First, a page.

So, overall this was a fantastic festival. Love the venue, love the keg bar, love the beer range and the food. Ace.


Wee Beefy

Wednesday, 19 October 2016

Sheffield pubs - rare and first visits


     of late I have been branching out a little in my range of pubs. Not because am fed up of my regular haunts, far from it. Instead, I wanted to try a few new places to find out if I have been missing out. Here are some details of what I found.

I went to the Museum near Orchard Square recently. They were having an Oktoberfest - with no German beers! (they may have Becks Vier....) Admittedly getting German Oktoberfest beers in bottle or on draught is probably quite expensive, but their absence, and the fact that only two English Oktoberfest style beers were on, took the edge off the event. As it was I had pints of what I assume is Greedy King Oompah, having decided I wouldn't like the Milestone Oktoberfest beer on account of it being from Milestone. I didn't try the Curry Wurst with chips and salad for £7.00, but I was tempted. I probably only go to the Museum once or twice a year and I don't see that changing, but it was a decent pint . The pub was quiet, and it is better than All Bar One and the Bessemer nearby.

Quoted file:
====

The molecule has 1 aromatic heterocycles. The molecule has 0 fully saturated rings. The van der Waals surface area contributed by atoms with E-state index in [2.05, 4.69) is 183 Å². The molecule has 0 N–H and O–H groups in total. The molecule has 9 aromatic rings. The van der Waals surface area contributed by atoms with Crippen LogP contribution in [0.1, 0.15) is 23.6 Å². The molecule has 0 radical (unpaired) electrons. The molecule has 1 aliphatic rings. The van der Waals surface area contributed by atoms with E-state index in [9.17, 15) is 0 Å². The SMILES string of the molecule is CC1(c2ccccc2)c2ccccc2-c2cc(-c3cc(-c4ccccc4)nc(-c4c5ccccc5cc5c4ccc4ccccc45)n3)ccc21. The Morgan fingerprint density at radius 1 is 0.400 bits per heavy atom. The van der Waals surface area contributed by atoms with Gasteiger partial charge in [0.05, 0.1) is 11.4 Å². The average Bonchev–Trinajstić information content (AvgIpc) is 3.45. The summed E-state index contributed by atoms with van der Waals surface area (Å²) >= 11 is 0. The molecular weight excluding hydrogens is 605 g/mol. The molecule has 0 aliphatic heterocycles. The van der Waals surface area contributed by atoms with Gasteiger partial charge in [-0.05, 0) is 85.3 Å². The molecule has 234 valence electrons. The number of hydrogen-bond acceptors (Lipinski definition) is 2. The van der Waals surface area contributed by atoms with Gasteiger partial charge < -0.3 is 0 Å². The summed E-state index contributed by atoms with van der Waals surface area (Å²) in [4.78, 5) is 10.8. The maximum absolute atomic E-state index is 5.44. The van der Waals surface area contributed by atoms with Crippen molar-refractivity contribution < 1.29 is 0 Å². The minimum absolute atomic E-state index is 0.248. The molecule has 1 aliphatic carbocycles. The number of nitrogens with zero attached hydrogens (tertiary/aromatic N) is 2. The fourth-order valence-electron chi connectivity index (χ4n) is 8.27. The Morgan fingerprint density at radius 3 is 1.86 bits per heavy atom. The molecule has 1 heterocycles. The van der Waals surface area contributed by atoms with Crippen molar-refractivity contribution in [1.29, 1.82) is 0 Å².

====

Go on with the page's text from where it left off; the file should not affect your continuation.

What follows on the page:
Another irregular venue is the Graduate on Surrey Street. This used to be a Mansfield House and sold their range of special real ales in the 90's which, if I recall, were all named after game - alas time and lack of access to beermats rids of me of any idea of their names but one had a stag on it and may have been called Royal Game or indeed stag, and one had a boar on it and was likely called Wild Boar....

Anyhoo, I did think that September after freshers week would be a bad time to go to this student boozer so it was two weeks ago we went, and found they were also having an Oktoberfest. Better than the Museum since there were 5 keg beers including Erdinger and another from Germany - I went for a pint of the West Brewery Glasgow Oktoberfest bier which was excellent, if a little pricey. And that's the puzzle for me, since its a student pub, why are the prices so high? Jaipur was on cask at £4.10 or 4.20 a pint, which is more expensive than the Sheffield Tap!